He didn't ask but I am willing to give the "got" guy a complete refund on the cards. If he is reading this, all he has to do is show up and ask, return my cash and I'll return the cards. I need those cards like I need a hole in the head. Which brings me to another point. I don't need ANY cards. I purchase them because I enjoy them. When I make an offer on a card, the seller can say "no." I won't be offended. In reality, there are more sellers than buyers. I can always buy cards. There is no shortage on sellers. Regular readers know that I buy cards most every weekend. I prefer buying them from folks who are happy to transact with me... those that want high book price need to stay away. Do I really have to apologize for making some sort of profit?
Sunday, April 24, 2016 -- Hyatt Place Hotel, Hoffman Estates, IL
A much better day at the Hyatt. Nobody accused me of "getting" them. More importantly, the Hyatt has free breakfast and free coffee. I sold a few cards but did not buy anything. I had a real nice day. There is always a great group of people at this show. I was happy that we lured in some customers through our Facebook page. No issues with customers to report, thankfully!
I had originally tried to book the Moeller show in Cincinnati for this weekend but tables were sold out when I called in early March. I learned it is harder to get tables for the April show than the Thanksgiving show.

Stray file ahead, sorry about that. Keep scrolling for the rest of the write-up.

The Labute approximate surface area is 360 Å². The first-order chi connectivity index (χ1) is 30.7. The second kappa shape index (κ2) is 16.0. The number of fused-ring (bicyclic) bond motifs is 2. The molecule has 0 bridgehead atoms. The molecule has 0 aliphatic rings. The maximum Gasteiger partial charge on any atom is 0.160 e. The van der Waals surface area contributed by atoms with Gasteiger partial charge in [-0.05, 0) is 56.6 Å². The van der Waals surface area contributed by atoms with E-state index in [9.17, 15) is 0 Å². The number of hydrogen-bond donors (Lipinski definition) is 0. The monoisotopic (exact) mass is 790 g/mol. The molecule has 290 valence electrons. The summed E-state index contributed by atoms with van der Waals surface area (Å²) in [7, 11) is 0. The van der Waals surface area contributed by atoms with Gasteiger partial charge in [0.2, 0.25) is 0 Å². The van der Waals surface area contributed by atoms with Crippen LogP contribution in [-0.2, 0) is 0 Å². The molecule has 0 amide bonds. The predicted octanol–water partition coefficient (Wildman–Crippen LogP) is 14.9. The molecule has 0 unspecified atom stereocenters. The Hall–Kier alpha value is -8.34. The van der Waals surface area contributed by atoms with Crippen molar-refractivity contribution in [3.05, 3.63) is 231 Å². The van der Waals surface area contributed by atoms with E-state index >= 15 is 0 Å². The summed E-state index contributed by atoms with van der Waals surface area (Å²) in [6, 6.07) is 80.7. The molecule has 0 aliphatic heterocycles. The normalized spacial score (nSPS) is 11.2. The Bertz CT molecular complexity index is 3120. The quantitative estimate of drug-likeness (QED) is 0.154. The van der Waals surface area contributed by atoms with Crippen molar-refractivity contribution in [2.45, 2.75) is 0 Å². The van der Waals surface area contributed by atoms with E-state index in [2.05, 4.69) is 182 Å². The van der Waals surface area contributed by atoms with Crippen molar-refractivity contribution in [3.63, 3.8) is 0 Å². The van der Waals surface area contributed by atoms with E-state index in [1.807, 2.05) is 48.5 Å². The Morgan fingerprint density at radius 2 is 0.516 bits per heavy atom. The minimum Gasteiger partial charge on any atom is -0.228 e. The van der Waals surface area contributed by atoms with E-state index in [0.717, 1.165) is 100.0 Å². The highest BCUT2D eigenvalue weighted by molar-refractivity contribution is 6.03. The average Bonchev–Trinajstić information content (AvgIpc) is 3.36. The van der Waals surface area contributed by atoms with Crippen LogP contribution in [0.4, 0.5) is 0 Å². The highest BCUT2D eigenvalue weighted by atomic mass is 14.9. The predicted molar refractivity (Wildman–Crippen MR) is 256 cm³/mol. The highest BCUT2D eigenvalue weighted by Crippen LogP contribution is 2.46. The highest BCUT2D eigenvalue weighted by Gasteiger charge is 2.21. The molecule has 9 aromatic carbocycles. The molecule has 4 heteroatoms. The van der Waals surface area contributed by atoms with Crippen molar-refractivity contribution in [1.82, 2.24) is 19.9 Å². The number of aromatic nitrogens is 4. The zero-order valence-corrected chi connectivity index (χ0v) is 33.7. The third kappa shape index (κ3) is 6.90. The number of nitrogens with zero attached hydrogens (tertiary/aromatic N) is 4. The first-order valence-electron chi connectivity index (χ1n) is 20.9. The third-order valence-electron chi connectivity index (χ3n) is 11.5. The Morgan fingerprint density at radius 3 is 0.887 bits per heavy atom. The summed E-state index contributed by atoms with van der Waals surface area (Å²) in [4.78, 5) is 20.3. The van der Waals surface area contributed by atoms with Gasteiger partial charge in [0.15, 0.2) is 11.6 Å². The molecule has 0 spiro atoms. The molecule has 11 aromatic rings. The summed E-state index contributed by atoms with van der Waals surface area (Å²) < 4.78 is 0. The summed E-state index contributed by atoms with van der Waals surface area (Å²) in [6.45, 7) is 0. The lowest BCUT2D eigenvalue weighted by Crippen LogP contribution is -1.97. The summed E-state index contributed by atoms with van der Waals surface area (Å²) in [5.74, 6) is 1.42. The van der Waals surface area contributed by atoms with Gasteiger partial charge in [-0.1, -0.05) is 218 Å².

My disappointment at not being able to attend Moeller quickly turned to joy when I learned tables were available at the Valley West show in Minnesota. This show is run by the Twin Cities Sports Collectors Club (TCSCC). I have being trying to get a table at this show for years. I finally got in!
I convinced my daughter to attend the show with me by promising a visit to the Mall of America. I worked Friday morning then hit the road after lunch. The drive up to the Minneapolis area was easy. We made it to our hotel around 8 p.m. then drove around looking for something to eat. We ended up at an African restaurant. It was a little creepy because there were some sketchy-looking customers. I'm a city kid so I can sniff out trouble. We ordered some funky chicken and beef dishes, got the food to go and raced to the car. I kept the eyes in back of my head open. I saw one guy come out after us and follow us to the car. I pulled away quickly. No issues. The food turned out being pretty good.